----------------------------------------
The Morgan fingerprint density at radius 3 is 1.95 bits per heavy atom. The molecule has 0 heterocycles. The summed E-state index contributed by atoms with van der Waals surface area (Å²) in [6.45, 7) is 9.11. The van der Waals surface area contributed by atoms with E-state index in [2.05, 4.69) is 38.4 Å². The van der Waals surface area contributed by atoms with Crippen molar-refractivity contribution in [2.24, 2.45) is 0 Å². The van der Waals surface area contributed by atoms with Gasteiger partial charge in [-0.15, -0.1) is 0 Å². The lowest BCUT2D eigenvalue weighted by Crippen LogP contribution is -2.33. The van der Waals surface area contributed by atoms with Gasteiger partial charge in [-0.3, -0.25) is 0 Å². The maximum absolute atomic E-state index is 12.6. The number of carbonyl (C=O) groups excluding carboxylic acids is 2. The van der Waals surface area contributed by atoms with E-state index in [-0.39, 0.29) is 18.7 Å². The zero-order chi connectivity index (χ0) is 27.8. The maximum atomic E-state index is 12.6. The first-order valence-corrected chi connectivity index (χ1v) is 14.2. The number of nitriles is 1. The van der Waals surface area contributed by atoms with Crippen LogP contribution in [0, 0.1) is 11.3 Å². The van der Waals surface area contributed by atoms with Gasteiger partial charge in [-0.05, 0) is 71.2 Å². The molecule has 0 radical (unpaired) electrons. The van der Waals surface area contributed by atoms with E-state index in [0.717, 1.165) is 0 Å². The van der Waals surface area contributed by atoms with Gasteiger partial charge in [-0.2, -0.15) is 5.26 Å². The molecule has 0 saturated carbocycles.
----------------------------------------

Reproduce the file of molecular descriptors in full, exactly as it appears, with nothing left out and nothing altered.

The Morgan fingerprint density at radius 3 is 1.95 bits per heavy atom. The molecule has 0 heterocycles. The summed E-state index contributed by atoms with van der Waals surface area (Å²) in [6.45, 7) is 9.11. The van der Waals surface area contributed by atoms with E-state index in [2.05, 4.69) is 38.4 Å². The van der Waals surface area contributed by atoms with Crippen molar-refractivity contribution in [2.24, 2.45) is 0 Å². The van der Waals surface area contributed by atoms with Gasteiger partial charge in [-0.15, -0.1) is 0 Å². The lowest BCUT2D eigenvalue weighted by Crippen LogP contribution is -2.33. The van der Waals surface area contributed by atoms with Gasteiger partial charge in [-0.3, -0.25) is 0 Å². The maximum absolute atomic E-state index is 12.6. The number of carbonyl (C=O) groups excluding carboxylic acids is 2. The van der Waals surface area contributed by atoms with E-state index in [-0.39, 0.29) is 18.7 Å². The zero-order chi connectivity index (χ0) is 27.8. The maximum atomic E-state index is 12.6. The first-order valence-corrected chi connectivity index (χ1v) is 14.2. The number of nitriles is 1. The van der Waals surface area contributed by atoms with Crippen LogP contribution in [0, 0.1) is 11.3 Å². The van der Waals surface area contributed by atoms with Gasteiger partial charge in [-0.05, 0) is 71.2 Å². The molecule has 0 radical (unpaired) electrons. The van der Waals surface area contributed by atoms with E-state index in [0.717, 1.165) is 0 Å². The van der Waals surface area contributed by atoms with Gasteiger partial charge in [-0.2, -0.15) is 5.26 Å². The molecule has 0 saturated carbocycles.